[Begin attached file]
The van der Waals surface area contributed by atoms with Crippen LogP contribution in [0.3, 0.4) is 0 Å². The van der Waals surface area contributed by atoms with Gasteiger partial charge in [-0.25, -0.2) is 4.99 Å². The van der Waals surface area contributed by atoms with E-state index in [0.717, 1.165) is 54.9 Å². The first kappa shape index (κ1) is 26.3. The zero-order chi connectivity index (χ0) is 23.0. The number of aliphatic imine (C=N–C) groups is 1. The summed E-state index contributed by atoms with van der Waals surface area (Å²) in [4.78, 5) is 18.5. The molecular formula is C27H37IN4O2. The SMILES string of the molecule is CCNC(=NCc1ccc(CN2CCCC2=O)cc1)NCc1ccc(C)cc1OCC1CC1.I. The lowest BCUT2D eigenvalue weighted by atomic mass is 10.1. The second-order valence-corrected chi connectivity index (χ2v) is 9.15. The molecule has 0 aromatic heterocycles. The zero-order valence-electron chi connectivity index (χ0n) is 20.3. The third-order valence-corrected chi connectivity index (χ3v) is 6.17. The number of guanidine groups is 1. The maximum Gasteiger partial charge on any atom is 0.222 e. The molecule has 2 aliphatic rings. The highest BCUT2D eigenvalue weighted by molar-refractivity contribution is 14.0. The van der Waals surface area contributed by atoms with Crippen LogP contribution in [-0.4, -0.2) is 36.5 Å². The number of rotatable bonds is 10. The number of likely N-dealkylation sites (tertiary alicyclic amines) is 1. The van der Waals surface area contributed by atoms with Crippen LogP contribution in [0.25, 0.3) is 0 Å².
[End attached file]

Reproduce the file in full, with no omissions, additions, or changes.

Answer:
The van der Waals surface area contributed by atoms with Crippen LogP contribution in [0.3, 0.4) is 0 Å². The van der Waals surface area contributed by atoms with Gasteiger partial charge in [-0.25, -0.2) is 4.99 Å². The van der Waals surface area contributed by atoms with E-state index in [0.717, 1.165) is 54.9 Å². The first kappa shape index (κ1) is 26.3. The zero-order chi connectivity index (χ0) is 23.0. The number of aliphatic imine (C=N–C) groups is 1. The summed E-state index contributed by atoms with van der Waals surface area (Å²) in [4.78, 5) is 18.5. The molecular formula is C27H37IN4O2. The SMILES string of the molecule is CCNC(=NCc1ccc(CN2CCCC2=O)cc1)NCc1ccc(C)cc1OCC1CC1.I. The lowest BCUT2D eigenvalue weighted by atomic mass is 10.1. The second-order valence-corrected chi connectivity index (χ2v) is 9.15. The molecule has 0 aromatic heterocycles. The zero-order valence-electron chi connectivity index (χ0n) is 20.3. The third-order valence-corrected chi connectivity index (χ3v) is 6.17. The number of guanidine groups is 1. The maximum Gasteiger partial charge on any atom is 0.222 e. The molecule has 2 aliphatic rings. The highest BCUT2D eigenvalue weighted by molar-refractivity contribution is 14.0. The van der Waals surface area contributed by atoms with Crippen LogP contribution in [-0.4, -0.2) is 36.5 Å². The number of rotatable bonds is 10. The number of likely N-dealkylation sites (tertiary alicyclic amines) is 1. The van der Waals surface area contributed by atoms with Crippen LogP contribution in [0.25, 0.3) is 0 Å².